Eminent persons’ group quits Sri Lanka rights abuse probe

March 6th, 2008 - 6:10 pm ICT by admin  

Colombo, March 6 (IANS) A group of eminent international personalities who had been overseeing the Sri Lankan government’s efforts to curb human rights abuses Thursday resigned from their role. Complaining of a lack of will on the part of the government to investigate the abuses, the International Independent Group of Eminent Persons (IIGEP) headed by former Indian chief justice P.N. Bhagwati said in a statement that most of its suggestions in regard to the functioning of the government’s Commission of Inquiry (COI) had been ignored or rejected.

The process of inquiry and investigation had fallen “far short” of international norms and standards. And official correspondence directed to the IIGEP lacked respect and civility, it said.

In November 2006, Sri Lankan president Mahinda Rajapaksa had appointed a Commission of Inquiry to investigate 16 incidents of alleged serious violation of human rights in Sri Lanka since Aug 1, 2005.

The president subsequently invited a group of eminent persons of international standing to oversee the functioning of the COI and make recommendations for improvement. The IIGEP began functioning in February 2007.

The IIGEP said in its statement that it had more than once pointed out that the position of the Sri Lankan attorney general in the work of the COI was untenable, as there was a conflict of interest. The COI lacked an independent staff and proper funding.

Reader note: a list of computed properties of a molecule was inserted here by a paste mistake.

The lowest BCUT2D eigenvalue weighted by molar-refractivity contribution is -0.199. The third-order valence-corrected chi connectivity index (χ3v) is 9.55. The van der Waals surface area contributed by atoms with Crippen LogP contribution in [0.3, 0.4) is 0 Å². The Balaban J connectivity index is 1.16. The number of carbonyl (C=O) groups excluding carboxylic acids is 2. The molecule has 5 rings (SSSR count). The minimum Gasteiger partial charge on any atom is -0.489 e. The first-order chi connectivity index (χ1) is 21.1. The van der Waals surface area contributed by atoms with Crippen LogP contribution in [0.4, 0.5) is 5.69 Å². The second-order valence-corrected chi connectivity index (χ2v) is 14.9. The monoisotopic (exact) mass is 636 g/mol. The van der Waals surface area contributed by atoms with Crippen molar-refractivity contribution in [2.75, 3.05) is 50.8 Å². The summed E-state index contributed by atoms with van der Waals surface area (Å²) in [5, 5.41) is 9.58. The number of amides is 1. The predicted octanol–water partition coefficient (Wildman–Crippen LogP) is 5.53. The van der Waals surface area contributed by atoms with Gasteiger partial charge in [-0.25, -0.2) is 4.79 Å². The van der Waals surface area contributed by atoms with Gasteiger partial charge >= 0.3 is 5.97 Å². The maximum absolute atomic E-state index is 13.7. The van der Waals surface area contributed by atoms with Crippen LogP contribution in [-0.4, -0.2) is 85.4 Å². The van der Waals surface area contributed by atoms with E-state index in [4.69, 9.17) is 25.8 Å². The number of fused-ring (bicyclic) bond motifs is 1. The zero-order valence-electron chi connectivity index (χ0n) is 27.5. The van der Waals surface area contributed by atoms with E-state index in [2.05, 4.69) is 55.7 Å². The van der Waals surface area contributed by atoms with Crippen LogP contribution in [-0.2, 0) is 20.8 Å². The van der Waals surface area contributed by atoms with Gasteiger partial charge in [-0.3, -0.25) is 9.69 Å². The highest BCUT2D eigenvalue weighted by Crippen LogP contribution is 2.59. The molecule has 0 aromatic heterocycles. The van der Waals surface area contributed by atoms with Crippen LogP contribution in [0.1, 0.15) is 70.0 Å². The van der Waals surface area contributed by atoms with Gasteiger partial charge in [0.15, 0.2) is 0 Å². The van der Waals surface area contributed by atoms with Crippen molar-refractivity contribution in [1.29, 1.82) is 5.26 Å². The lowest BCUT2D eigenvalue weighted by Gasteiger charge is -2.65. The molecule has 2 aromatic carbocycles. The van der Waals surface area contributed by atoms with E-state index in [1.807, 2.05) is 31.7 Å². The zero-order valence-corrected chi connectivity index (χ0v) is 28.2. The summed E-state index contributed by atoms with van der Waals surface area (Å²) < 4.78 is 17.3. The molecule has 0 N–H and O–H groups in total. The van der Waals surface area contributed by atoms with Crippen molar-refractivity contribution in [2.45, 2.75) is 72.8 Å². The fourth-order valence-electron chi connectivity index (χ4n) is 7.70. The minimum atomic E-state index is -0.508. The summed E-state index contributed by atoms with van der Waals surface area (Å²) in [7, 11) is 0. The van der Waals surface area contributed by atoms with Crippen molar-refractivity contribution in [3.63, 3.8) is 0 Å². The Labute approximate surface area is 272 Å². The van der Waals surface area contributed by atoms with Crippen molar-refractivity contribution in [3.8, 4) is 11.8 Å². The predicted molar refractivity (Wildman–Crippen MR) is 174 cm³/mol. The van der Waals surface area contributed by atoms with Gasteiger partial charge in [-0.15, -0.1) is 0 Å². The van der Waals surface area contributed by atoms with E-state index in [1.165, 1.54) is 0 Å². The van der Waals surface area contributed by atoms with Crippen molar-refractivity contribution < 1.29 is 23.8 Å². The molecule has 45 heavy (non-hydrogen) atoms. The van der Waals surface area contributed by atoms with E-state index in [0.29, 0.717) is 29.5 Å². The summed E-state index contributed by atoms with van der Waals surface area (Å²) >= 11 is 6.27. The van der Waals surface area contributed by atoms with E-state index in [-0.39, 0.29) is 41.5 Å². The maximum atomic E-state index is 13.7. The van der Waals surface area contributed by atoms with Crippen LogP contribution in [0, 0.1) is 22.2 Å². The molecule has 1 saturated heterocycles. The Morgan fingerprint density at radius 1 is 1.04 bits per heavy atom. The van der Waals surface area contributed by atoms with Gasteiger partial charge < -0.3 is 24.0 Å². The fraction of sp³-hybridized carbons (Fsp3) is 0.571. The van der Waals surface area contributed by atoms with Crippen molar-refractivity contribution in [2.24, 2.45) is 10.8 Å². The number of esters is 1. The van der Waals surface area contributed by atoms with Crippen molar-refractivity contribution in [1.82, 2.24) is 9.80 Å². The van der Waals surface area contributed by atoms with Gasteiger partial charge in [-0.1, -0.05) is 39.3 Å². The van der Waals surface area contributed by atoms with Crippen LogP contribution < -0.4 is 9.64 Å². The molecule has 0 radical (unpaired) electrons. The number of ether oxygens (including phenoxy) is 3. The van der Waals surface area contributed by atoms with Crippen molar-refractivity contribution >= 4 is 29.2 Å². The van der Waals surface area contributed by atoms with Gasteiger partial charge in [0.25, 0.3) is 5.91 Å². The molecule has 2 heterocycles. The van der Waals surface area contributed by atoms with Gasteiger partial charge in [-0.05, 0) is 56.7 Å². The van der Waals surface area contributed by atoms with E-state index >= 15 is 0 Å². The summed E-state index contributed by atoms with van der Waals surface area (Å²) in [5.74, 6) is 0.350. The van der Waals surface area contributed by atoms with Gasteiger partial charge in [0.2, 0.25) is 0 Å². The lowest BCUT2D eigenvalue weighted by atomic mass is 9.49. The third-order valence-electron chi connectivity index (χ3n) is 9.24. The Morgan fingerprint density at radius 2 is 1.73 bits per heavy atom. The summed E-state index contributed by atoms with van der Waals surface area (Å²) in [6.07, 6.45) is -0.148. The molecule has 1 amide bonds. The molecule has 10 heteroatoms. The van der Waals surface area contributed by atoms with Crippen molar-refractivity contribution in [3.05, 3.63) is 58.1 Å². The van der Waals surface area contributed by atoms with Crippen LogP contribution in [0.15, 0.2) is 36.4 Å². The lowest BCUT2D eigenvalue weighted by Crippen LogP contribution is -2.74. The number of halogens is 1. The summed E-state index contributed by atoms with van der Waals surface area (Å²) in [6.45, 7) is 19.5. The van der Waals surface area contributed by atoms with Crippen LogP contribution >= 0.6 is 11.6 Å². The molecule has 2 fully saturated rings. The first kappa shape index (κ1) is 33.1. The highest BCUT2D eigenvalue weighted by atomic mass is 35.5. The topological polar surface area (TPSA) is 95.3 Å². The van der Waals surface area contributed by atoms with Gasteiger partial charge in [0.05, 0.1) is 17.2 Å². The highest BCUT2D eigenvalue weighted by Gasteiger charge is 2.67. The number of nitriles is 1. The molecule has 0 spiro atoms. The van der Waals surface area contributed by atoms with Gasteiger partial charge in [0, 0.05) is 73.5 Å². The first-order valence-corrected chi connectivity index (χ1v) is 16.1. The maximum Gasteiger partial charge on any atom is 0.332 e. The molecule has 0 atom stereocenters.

Government staff at the highest levels had not cooperated with the investigations and the effect of the absence of an effective and comprehensive witness protection system was palpable.

“There is a climate of threat, direct or indirect, to the lives of anyone who might identity persons responsible for human rights violations, including those which are likely to be committed by the security forces. Civilian eyewitnesses have not come forward to the commission. Security forces’ witnesses preferred to make themselves look incompetent than just telling what they know,” the statement said.

“Accordingly, it is evident that the commission is unlikely to be in a position to pursue its mandate effectively.”

“These inherent and fundamental impediments inevitably lead to the conclusion that there has been, and continues to be, a lack of political and institutional will to investigate and inquire into the cases before the commission.”

It said the IIGEP was “therefore terminating its role in the process, not only because of the shortcomings of the commission’s work, but primarily because the IIGEP identifies an institutional lack of support for the commission”.

COI chairperson Justice N.K. Udalagama said the IIGEP’s unilateral decision to withdraw from the process was regrettable.

He maintained that much valuable evidence had been gathered in regard to the cases in question. If at times witnesses or documents could not be produced, it was because of some flaws in the Commission of Inquiry Act, which were cleared through an amendment to the act in February this year.

According to him, the Sri Lankan system was such that the attorney general could not be excluded from the proceedings.

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